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Timurids

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Timurids

Timurid Dynasty
تیموریان

 

 

 

1370–1507
 

 

 

The Timurid Empire in 1405.
Capital Samarkand
(1370–1505)
Herat
(1505–1507)
Languages Persian (official)[1]
Chagatay Turkic
Religion Sunni Islam
Government Feudal monarchy
Emir
 -  1370–1405 Timur (first)
 -  1506–1507 Badi' al-Zaman (last)
Historical era Medieval
 -  Timur Beg begins conquests 1363
 -  Establishment of Timurid dynasty 1370
 -  Westward expansion begins 1380
 -  Battle of Ankara 1402
 -  Fall of Samarkand 1505
 -  Fall of Herat 1507
 -  Founding of Mughal Empire 1526
Area
 -  1405 est.[2] 4,400,000 km² (1,698,849 sq mi)
Today part of  Uzbekistan
 Iran
 Turkmenistan
 Tajikistan
 Kyrgyzstan
 Kazakhstan
 Azerbaijan
 Georgia
 Armenia
 Afghanistan
 Pakistan
 Kuwait
 Iraq
 Syria
 Turkey
 China
 Russia
a: Flag according to the Catalan Atlas c. 1375.

The Timurid dynasty (Persian: تیموریان‎), self-designated Gurkānī [3][4][5] (Persian: گوركانى‎), was a Persianate,[6][7] Sunni Muslim dynasty of Turco-Mongol lineage[7][8][9][10] which ruled over modern-day Iran, Afghanistan, much of Central Asia, as well as parts of contemporary Pakistan, India, Mesopotamia, Anatolia and the Caucasus. The dynasty was founded by Timur (Tamerlane) in the 14th century.

The Timurids lost control of most of Persia to the Safavid dynasty in 1501, but members of the dynasty continued to rule parts of Central Asia and parts of India, sometimes known as the Timurid Emirates. In the 16th century, Babur, a Timurid prince from Ferghana (modern Uzbekistan), invaded Kabulistan (modern Afghanistan) and established a small kingdom there, and from there 20 years later he invaded Hindustan to establish the Mughal Empire.

Origins

The origin of the Timurid dynasty goes back to the Mongol tribe known as Barlas, who were remnants of the original Mongol army of Genghis Khan.[7][11][12] After the Mongol conquest of Central Asia, the Barlas settled in what is today southern Kazakhstan, from Shymkent to Taraz and Almaty, which then came to be known for a time as Mongholistan – "Land of Mongols" in Persian – and intermingled to a considerable degree with the local Turkic and Turkic-speaking population, so that at the time of Timur's reign the Barlas had become thoroughly Turkicized in terms of language and habits.

Additionally, by adopting Islam, the Central Asian Turks and Mongols adopted the Persian literary and high culture[13] which had dominated Central Asia since the early days of Islamic influence. Persian literature was instrumental in the assimilation of the Timurid elite to the Perso-Islamic courtly culture.[14]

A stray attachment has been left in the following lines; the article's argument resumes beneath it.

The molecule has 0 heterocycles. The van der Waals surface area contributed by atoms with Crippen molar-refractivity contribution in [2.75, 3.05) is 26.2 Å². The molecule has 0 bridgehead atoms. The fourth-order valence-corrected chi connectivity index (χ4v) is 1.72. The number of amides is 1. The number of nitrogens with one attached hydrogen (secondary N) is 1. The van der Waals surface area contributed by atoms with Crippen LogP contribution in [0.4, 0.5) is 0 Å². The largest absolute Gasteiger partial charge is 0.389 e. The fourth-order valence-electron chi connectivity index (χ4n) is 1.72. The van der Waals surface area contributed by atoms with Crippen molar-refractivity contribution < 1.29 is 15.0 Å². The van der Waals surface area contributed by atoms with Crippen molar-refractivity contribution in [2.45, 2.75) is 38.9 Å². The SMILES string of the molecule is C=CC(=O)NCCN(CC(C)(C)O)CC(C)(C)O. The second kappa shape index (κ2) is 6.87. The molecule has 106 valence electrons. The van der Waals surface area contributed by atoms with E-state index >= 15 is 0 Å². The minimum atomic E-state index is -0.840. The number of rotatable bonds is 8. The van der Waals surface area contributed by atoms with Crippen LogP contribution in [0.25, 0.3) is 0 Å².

History

Main articles: Timur and History of Greater Iran

Timur conquered large parts of Central Asia, primarily Transoxiana and Khorasan, from 1363 onwards with various alliances (Samarkand in 1366, and Balkh in 1369), and was recognized as ruler over them in 1370. Acting officially in the name of Suurgatmish, the Chagatai khan, he subjugated Transoxania and Khwarazm in the years that followed. Already in the 1360s had he gained control of the western Chagatai Khanate and while as emir he was nominally subordinate to the khan, in reality it was now Timur that picked the khans who became mere puppet rulers. The western Chagatai khans were continually dominated by Timurid princes in the 15th and 16th centuries and their figurehead importance was eventually reduced into total insignificance.

Rise

Timur began a campaign westwards in 1380, invading the various successor states of the Ilkhanate. By 1389, he had removed the Kartids from Herat and advanced into mainland Persia where he enjoyed many successes. This included the capture of Isfahan in 1387, the removal of the Muzaffarids from Shiraz in 1393, and the expulsion of the Jalayirids from Baghdad. In 1394–95, he triumphed over the Golden Horde, following his successful campaign in Georgia, after which he enforced his sovereignty in the Caucasus. Tokhtamysh, the khan of the Golden Horde, was a major rival to Timur in the region. He also subjugated Multan and Dipalpur in modern day Pakistan in 1398, and in modern day India left Delhi in such ruin that it is said for two months "not a bird moved wing in the city".[15] Timur gave the north Indian territories to a non-family member, Khizr Khan, whose Sayyid dynasty replaced the defeated Tughlaq dynasty of the Sultanate of Dehli. Delhi became a vassal of the Timurids but obtained independence in the years following the death of Timur.